Forbes is owned by multi-milionarie Republican (demi-Libertarian) Steve Forbes. It is not a friend of Democrats in general, and Liberal Democratic icons like Ted Kennedy in particular. Still, it was restrained and friendly compared to some other right-wing sources.
The letter the article refers to did appear to happen. The hostile analysis you quoted though, is just that. There's nothing in the letter itself about a "quid pro quo", and no request for help in the upcomming election. If anything, Kennedy seems to be saying he'd have credibility on the subject precisely because he wasn't running in the upcomming cycle ('84).
Another perfectly reasonable cynical political interpretation of this letter is that Kennedy felt that anti-Soviet feeling strengthened Reagan's hand, so anything he could do to help promote understanding and cool tensions would therby weaken Reagan.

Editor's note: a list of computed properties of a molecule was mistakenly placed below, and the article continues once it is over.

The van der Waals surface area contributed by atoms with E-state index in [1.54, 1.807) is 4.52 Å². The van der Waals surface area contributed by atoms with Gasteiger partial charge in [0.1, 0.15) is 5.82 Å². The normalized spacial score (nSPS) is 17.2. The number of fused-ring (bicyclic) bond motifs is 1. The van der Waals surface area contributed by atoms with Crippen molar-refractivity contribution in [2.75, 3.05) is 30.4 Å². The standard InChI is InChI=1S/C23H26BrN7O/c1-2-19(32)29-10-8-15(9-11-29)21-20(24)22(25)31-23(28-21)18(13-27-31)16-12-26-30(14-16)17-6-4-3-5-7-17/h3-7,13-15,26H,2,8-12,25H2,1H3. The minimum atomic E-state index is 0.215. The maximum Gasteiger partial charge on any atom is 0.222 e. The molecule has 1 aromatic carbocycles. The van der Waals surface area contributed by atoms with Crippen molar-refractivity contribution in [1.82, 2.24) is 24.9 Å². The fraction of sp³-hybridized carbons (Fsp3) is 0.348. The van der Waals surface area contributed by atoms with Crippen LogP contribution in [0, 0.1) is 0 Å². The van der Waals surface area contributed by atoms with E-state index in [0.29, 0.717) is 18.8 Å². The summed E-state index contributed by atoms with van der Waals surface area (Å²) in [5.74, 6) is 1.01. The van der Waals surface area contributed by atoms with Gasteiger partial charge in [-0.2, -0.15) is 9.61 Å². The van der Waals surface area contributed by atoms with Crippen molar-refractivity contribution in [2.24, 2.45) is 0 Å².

Here's what Kennedy's wiki page says about this incident:
Kennedy became the Senate's leading advocate for a nuclear
freeze and was a critic of Reagan's confrontational policies
toward the Soviet Union. A 1983 memorandum from KGB
Chairman Viktor Chebrikov to General Secretary Yuri Andropov noted
this stance and asserted that Kennedy, through former Senator John
Tunney's discussions with Soviet contacts, had suggested that
U.S.-Soviet relations might be improved if Kennedy and Andropov could
meet in person to discuss arms control issues and if top Soviet
officials, via Kennedy's help, were able to address the American
public through the U.S. news media. Andropov was unimpressed by
So why the conspiracy theory? Well, perhaps part of the reason is that there was at that time a similar story going around about Reagan doing that exact thing to Carter in 1980 (with Iran). So the foreign conspiracy story was already out there. All that needed to be done was change a few names.